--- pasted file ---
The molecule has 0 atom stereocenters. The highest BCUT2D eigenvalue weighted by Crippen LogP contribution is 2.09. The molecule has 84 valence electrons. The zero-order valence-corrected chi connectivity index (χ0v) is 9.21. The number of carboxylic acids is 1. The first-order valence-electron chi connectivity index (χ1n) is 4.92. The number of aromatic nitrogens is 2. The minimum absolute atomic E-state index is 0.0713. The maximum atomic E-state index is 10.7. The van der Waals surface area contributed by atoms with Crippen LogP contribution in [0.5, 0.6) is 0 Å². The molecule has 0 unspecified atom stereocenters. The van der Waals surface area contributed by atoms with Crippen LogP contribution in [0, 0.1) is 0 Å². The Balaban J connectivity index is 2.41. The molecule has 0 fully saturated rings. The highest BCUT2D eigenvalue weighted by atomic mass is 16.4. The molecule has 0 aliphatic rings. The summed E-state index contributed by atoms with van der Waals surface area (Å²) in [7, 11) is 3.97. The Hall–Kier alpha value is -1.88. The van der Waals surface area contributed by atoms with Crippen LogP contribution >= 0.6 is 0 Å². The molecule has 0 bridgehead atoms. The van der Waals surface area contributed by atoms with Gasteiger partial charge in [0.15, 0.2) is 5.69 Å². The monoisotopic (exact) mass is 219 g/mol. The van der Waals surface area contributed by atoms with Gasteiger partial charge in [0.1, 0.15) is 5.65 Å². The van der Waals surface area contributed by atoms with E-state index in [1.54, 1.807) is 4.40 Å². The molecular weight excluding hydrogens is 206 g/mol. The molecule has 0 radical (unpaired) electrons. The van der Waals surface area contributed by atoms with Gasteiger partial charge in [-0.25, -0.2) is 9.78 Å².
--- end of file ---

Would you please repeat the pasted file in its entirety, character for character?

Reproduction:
The molecule has 0 atom stereocenters. The highest BCUT2D eigenvalue weighted by Crippen LogP contribution is 2.09. The molecule has 84 valence electrons. The zero-order valence-corrected chi connectivity index (χ0v) is 9.21. The number of carboxylic acids is 1. The first-order valence-electron chi connectivity index (χ1n) is 4.92. The number of aromatic nitrogens is 2. The minimum absolute atomic E-state index is 0.0713. The maximum atomic E-state index is 10.7. The van der Waals surface area contributed by atoms with Crippen LogP contribution in [0.5, 0.6) is 0 Å². The molecule has 0 unspecified atom stereocenters. The van der Waals surface area contributed by atoms with Crippen LogP contribution in [0, 0.1) is 0 Å². The Balaban J connectivity index is 2.41. The molecule has 0 fully saturated rings. The highest BCUT2D eigenvalue weighted by atomic mass is 16.4. The molecule has 0 aliphatic rings. The summed E-state index contributed by atoms with van der Waals surface area (Å²) in [7, 11) is 3.97. The Hall–Kier alpha value is -1.88. The van der Waals surface area contributed by atoms with Crippen LogP contribution >= 0.6 is 0 Å². The molecule has 0 bridgehead atoms. The van der Waals surface area contributed by atoms with Gasteiger partial charge in [0.15, 0.2) is 5.69 Å². The monoisotopic (exact) mass is 219 g/mol. The van der Waals surface area contributed by atoms with Gasteiger partial charge in [0.1, 0.15) is 5.65 Å². The van der Waals surface area contributed by atoms with E-state index in [1.54, 1.807) is 4.40 Å². The molecular weight excluding hydrogens is 206 g/mol. The molecule has 0 radical (unpaired) electrons. The van der Waals surface area contributed by atoms with Gasteiger partial charge in [-0.25, -0.2) is 9.78 Å².